Has the hype around self-driving cars died? It sure seems that way, because if you look at any tech news circuits these days you probably won’t find a single mention of the once smoking hot topic of driverless cars. Why has the hype died though? Is it a simple matter of the neo-natural lifecycle of conceptual and pioneering technology or are there some other reasons which may not be so obvious at face-value?
Practicality versus market adaptability
More than anything else perhaps, self-driving cars aren’t quite as practical as their conceptualists would have us believe. Conceptually a driverless vehicle would solve so many problems, but economically it’s not all too practical, taking into account considerations such as the costs of manufacturing, maintenance, regulatory compliance, etc. The market is a bit too slow to adapt to the idealistic view of what driverless cars have to offer on the mass consumer scale.
It’s been proven that it can be done
Part of the reason why the hype around self-driving cars has died down comes down to the fact that certain brands have already proven themselves as leaders in the industry by simply showing that it can be done. The novelty has since worn off and the reason for slow or non-adoption goes back to mass market practicality.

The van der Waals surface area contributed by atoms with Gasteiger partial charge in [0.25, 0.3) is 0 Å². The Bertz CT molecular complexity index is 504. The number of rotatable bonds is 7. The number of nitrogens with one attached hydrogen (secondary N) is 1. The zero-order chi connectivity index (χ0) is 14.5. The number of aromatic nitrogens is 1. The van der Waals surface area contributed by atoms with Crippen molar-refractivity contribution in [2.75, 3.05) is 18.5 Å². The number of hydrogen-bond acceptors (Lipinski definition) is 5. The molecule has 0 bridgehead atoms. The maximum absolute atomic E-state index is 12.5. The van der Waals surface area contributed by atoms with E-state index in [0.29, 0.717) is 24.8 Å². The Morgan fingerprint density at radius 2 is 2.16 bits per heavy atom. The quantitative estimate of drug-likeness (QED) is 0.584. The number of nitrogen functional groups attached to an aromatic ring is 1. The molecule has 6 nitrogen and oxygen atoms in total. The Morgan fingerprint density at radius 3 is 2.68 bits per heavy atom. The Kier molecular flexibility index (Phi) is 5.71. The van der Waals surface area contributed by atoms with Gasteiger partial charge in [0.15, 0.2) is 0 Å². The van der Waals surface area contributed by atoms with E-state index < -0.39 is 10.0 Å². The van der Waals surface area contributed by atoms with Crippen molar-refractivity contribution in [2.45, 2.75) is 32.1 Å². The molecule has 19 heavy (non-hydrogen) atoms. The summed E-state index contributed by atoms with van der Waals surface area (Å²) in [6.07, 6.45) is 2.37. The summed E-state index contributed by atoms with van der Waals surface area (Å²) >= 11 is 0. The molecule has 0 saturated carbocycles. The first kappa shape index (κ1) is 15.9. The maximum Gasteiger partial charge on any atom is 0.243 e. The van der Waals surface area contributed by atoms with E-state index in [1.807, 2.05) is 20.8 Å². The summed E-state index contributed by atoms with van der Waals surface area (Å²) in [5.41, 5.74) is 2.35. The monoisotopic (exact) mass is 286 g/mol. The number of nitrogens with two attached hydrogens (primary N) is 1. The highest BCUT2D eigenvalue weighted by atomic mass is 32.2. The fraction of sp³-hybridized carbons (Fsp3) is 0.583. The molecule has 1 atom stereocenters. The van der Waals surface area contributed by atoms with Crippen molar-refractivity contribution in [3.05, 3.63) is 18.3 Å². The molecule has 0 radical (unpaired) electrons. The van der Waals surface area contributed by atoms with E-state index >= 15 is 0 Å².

Is there really a need for self-driving cars?
As a car enthusiast, perhaps the biggest killer of the hype generated around self-driving cars is that of asking the question of why on earth you’d want to get around in a driverless car. Car enthusiasts love the feeling of being in control of all that power under the hood, so too those drivers who enjoy some of the exploits of advanced driving. It’s a simple matter of “But I really love driving!”
The legal implications
There’s no doubt about the fact that the dynamics of the laws surrounding the use of roads and automobiles would need to be altered, but I doubt that the legal industry itself was ever a contributing factor to the apparent push-back against the development and commercial application of driverless vehicle technology. Self-driving cars are suggested to be associated with the anticipation of less human error, which would in-turn probably make for less incidents which require the law to step in, but a legal professional such as an Atlanta Car Accident Attorney would definitely still have a job in a world where self-driving cars are the norm.
All that they’d have to do is adapt to the new legal playing field which would encompass dynamics such as who is to blame if a self-driving car were to malfunction and lead to an accident or fatality, which just by the way is a reality we have already had to deal with as far as the testing of current driverless car tech. You would still be eligible for compensation of some sort in that case, with the approach perhaps resembling that of being injured in a public space or on the property of some or other entity which will be held liable.